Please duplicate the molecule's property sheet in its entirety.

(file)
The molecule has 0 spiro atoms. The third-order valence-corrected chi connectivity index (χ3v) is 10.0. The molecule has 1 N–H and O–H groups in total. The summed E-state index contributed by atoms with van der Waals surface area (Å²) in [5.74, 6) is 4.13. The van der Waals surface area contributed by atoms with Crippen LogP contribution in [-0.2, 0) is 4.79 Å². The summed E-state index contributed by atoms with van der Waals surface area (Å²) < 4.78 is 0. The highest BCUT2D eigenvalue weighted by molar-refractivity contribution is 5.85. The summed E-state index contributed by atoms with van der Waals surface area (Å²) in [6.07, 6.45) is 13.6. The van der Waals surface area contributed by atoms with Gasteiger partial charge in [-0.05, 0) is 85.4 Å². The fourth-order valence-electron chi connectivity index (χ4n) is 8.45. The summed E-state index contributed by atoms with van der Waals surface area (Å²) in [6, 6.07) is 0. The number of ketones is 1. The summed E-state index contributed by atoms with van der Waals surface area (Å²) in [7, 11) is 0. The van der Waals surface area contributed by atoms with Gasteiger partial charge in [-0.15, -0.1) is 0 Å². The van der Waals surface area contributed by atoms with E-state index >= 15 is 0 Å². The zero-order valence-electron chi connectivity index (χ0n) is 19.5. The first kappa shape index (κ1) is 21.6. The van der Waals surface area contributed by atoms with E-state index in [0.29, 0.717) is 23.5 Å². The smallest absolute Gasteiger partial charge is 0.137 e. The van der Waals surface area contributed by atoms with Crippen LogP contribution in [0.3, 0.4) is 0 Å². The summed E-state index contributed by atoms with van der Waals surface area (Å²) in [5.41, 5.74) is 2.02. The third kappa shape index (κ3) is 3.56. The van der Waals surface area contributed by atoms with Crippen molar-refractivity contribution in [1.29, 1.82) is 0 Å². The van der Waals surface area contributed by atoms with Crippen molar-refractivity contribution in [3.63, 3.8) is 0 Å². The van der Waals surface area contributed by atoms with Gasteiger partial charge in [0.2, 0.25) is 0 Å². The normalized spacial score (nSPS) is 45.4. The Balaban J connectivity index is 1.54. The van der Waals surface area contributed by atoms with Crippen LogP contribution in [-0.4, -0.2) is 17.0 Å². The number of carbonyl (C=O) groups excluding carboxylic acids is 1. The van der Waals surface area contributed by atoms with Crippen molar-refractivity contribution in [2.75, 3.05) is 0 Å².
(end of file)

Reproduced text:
The molecule has 0 spiro atoms. The third-order valence-corrected chi connectivity index (χ3v) is 10.0. The molecule has 1 N–H and O–H groups in total. The summed E-state index contributed by atoms with van der Waals surface area (Å²) in [5.74, 6) is 4.13. The van der Waals surface area contributed by atoms with Crippen LogP contribution in [-0.2, 0) is 4.79 Å². The summed E-state index contributed by atoms with van der Waals surface area (Å²) < 4.78 is 0. The highest BCUT2D eigenvalue weighted by molar-refractivity contribution is 5.85. The summed E-state index contributed by atoms with van der Waals surface area (Å²) in [6.07, 6.45) is 13.6. The van der Waals surface area contributed by atoms with Gasteiger partial charge in [-0.05, 0) is 85.4 Å². The fourth-order valence-electron chi connectivity index (χ4n) is 8.45. The summed E-state index contributed by atoms with van der Waals surface area (Å²) in [6, 6.07) is 0. The number of ketones is 1. The summed E-state index contributed by atoms with van der Waals surface area (Å²) in [7, 11) is 0. The van der Waals surface area contributed by atoms with Gasteiger partial charge in [-0.15, -0.1) is 0 Å². The van der Waals surface area contributed by atoms with E-state index >= 15 is 0 Å². The zero-order valence-electron chi connectivity index (χ0n) is 19.5. The first kappa shape index (κ1) is 21.6. The van der Waals surface area contributed by atoms with E-state index in [0.29, 0.717) is 23.5 Å². The smallest absolute Gasteiger partial charge is 0.137 e. The van der Waals surface area contributed by atoms with Crippen LogP contribution in [0.3, 0.4) is 0 Å². The summed E-state index contributed by atoms with van der Waals surface area (Å²) in [5.41, 5.74) is 2.02. The third kappa shape index (κ3) is 3.56. The van der Waals surface area contributed by atoms with Crippen molar-refractivity contribution in [1.29, 1.82) is 0 Å². The van der Waals surface area contributed by atoms with Crippen molar-refractivity contribution in [3.63, 3.8) is 0 Å². The van der Waals surface area contributed by atoms with Gasteiger partial charge in [0.2, 0.25) is 0 Å². The normalized spacial score (nSPS) is 45.4. The Balaban J connectivity index is 1.54. The van der Waals surface area contributed by atoms with Crippen LogP contribution in [-0.4, -0.2) is 17.0 Å². The number of carbonyl (C=O) groups excluding carboxylic acids is 1. The van der Waals surface area contributed by atoms with Crippen molar-refractivity contribution in [2.75, 3.05) is 0 Å².